Basking water turtles

Rescued pond sliders basking beside their pond.
Photo by Michael J. Connor


Turtles can make interesting pets but they can require a great deal of care to keep them healthy. This care sheet provides some basic guidelines to help ensure that your water turtles live long and healthy lives. The outdoor guidelines are for the care of hardy water turtles such as sliders, cooters and painted turtles in the mild southern California climate. Turtles not native to the U.S. or kept in areas with more severe climates may have special needs.

Outdoor Housing

Keeping your turtle outdoors is more likely to duplicate its natural environment, and is the only practical way to provide a large swimming space for adult turtles. Turtles can be kept outdoors in a pen containing a pond (this can be as simple as a child's plastic wading pool) with rock or cinder block islands, or floating logs or cork boards that the turtles can bask on. Many water turtles actually spend a lot of time out of the water basking, and females must be able to climb out onto land to lay their eggs, so provide a land area around the pool with vegetation in which they can hide and burrow.

Pens for hatchlings or small turtles should be covered with screening to prevent them from being eaten or injured by birds, cats, dogs and other animals. The pond should have shady areas so that the turtles do not have to stay in direct sunlight during the heat of the day. A board placed over a portion of the pool, or a few clumps of water hyacinth or water lettuce will provide needed shade. NEVER put turtles outside in a glass aquarium, it will heat up like a greenhouse making the water dangerously hot.

Be aware that raccoons live in many urban neighborhoods, and that turtles are one of their favorite foods. It may be necessary to fence off the pond and enclosure to protect your turtles from these marauding predators.

Indoor Housing

A large heated aquarium with a swimming area at least as deep as the width of the turtle, and a rock, shelf, or similar structure where the turtle can get completely out of the water provides suitable indoor quarters. Some baby turtles are best reared in very shallow water, allowing them to feed in slightly deeper water. The setup must be completely dismantled and scrubbed with bleach from time to time to reduce the risks of disease.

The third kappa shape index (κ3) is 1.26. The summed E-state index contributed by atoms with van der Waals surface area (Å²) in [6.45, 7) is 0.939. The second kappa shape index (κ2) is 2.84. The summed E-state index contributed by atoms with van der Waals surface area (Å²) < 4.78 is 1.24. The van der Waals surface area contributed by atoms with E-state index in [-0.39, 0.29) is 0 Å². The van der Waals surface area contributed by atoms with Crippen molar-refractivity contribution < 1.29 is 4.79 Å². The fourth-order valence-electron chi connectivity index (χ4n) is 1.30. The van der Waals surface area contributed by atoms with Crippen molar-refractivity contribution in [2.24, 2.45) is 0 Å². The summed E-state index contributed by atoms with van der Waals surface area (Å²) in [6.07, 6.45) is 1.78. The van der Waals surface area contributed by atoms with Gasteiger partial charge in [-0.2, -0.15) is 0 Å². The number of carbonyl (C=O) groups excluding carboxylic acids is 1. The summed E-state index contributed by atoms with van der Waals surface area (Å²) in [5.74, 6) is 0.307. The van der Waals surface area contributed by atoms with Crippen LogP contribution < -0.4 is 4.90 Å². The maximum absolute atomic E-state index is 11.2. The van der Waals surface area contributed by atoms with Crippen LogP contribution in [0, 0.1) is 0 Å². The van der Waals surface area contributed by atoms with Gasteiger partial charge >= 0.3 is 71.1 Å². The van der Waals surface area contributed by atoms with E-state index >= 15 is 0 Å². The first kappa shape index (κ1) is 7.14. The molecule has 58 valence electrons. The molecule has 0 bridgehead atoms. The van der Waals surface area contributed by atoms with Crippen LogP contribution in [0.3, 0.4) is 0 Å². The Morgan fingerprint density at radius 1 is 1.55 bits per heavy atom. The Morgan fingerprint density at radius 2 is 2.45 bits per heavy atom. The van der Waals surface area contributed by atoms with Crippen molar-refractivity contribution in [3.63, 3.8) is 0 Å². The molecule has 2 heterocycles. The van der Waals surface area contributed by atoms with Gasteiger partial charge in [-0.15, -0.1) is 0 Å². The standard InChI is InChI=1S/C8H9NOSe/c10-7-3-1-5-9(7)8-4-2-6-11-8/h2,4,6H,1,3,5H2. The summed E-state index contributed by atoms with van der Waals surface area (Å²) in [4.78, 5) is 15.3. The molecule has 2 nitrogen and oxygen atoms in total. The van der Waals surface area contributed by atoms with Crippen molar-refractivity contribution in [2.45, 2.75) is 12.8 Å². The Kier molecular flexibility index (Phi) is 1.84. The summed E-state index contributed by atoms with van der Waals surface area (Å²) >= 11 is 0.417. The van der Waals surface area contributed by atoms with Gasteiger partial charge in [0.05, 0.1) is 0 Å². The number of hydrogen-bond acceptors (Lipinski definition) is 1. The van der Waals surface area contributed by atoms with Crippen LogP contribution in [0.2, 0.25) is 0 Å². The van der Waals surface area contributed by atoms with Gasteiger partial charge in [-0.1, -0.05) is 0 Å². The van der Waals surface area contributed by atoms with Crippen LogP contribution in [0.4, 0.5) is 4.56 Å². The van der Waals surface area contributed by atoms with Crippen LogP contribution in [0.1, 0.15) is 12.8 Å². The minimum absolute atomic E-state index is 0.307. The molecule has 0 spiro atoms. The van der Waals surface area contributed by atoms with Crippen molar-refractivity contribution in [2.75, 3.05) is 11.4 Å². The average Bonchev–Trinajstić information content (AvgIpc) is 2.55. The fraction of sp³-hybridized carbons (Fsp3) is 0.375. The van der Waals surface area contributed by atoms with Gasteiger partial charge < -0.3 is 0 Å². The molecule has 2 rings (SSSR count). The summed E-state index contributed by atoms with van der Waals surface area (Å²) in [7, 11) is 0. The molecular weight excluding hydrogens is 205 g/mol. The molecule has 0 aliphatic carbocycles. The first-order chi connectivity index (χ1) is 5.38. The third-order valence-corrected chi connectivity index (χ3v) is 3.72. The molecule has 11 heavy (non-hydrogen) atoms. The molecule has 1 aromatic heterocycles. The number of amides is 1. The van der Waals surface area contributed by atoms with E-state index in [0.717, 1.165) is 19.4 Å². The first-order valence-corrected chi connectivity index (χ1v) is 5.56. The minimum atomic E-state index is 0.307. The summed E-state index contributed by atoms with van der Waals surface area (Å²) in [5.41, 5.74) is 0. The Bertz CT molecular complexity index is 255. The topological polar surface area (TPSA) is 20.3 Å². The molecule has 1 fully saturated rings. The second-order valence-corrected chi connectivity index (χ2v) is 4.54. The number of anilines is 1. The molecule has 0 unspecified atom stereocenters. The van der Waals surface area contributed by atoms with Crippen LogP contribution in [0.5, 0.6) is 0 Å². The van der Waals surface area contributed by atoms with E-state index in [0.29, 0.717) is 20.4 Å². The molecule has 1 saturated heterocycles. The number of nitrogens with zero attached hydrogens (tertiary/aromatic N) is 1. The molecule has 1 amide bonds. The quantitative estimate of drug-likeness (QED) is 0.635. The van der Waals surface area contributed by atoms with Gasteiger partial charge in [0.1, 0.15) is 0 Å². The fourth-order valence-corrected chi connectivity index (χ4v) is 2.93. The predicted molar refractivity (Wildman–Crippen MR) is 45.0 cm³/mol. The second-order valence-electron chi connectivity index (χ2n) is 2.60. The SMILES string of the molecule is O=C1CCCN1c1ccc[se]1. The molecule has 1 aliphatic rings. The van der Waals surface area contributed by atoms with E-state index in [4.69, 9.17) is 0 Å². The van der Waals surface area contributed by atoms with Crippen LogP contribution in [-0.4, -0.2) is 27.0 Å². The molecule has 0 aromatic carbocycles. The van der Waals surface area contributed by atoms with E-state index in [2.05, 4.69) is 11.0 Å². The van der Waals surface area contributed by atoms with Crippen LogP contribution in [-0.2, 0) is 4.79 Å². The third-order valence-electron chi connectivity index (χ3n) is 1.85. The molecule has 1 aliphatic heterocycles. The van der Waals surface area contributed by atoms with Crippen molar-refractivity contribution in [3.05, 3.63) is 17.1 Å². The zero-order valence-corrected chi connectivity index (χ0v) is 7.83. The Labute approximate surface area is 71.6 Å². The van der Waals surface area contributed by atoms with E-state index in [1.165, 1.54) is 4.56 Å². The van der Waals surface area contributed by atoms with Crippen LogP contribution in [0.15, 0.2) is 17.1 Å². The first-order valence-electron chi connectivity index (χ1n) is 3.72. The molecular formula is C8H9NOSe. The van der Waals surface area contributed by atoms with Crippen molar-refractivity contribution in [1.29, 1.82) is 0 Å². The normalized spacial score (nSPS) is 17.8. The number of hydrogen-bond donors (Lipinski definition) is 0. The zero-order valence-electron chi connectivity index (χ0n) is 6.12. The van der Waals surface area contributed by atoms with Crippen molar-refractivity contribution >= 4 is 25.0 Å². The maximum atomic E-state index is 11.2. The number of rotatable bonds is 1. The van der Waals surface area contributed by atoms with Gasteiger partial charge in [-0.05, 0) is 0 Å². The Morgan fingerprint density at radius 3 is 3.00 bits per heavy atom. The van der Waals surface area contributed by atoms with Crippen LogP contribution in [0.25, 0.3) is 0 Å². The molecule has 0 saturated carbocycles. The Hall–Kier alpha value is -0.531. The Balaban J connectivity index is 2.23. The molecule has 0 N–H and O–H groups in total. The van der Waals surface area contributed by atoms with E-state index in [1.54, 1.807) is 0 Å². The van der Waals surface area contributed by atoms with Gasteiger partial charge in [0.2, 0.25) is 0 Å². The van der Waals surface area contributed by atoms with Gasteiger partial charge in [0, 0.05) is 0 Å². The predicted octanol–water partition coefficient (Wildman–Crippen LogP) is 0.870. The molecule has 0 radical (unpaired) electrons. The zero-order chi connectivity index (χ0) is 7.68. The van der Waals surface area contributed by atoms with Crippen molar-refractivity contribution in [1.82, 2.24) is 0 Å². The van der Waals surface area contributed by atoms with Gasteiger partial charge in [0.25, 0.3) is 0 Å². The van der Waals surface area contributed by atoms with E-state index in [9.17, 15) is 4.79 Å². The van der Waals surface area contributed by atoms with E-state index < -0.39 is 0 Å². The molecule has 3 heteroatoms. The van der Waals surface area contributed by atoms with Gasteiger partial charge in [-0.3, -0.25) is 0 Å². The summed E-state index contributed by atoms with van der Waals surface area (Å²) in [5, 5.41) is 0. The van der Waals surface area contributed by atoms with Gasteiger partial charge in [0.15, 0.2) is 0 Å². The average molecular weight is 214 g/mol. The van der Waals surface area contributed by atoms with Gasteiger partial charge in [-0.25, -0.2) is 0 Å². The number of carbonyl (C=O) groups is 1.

A calcium block made from plaster of Paris, or one purchased from a pet store, should be placed in the water. The water temperature should be maintained at 75-85° F, so provide a heat source such as an aquarium heater in the water or an overhead light placed over the basking area.

Natural sunlight provides the ultraviolet light that is essential for turtles to properly utilize calcium and to properly assimilate their food. The ultraviolet rays in sunlight are also beneficial for curing sundry minor scratches or skin ailments. Because sunlight is deprived of its value when filtered through glass, turtles housed indoors need to be given regular sun exposure or an artificial substitute such as light from a Vitalite, or a similar full-spectrum lamp. These full-spectrum lamps are fluorescent lights that emit small amounts of beneficial ultraviolet light. The amount of ultraviolet light emitted diminishes with use and these tubes should be replaced at least every six months; more frequently is often recommended. The Vitalite should be turned on for at least 12 hours a day and turned off at night to simulate natural day/night conditions.


Most water turtles must be fed directly in the water, otherwise they cannot swallow. Potential food items include lean beef, fish, earthworms (nightcrawlers), meal worms, and feeder goldfish and guppies. Many hobbyists feed their water turtles entirely on prepared balanced foods such as Tetra ReptoMin or Purina Trout Chow, which can be bought at animal feed stores.

Do not use so-called "ant eggs." Some hatchling and baby turtles will only eat live foods. They can be offered brown or black worms (available at tropical fish stores) and brine shrimp. Live food may carry infectious bacteria, so be certain to rinse the worms well and obtain worms and live fish from a clean and healthy source. Water turtles will often take leafy vegetables and even fruit such as banana or papaya.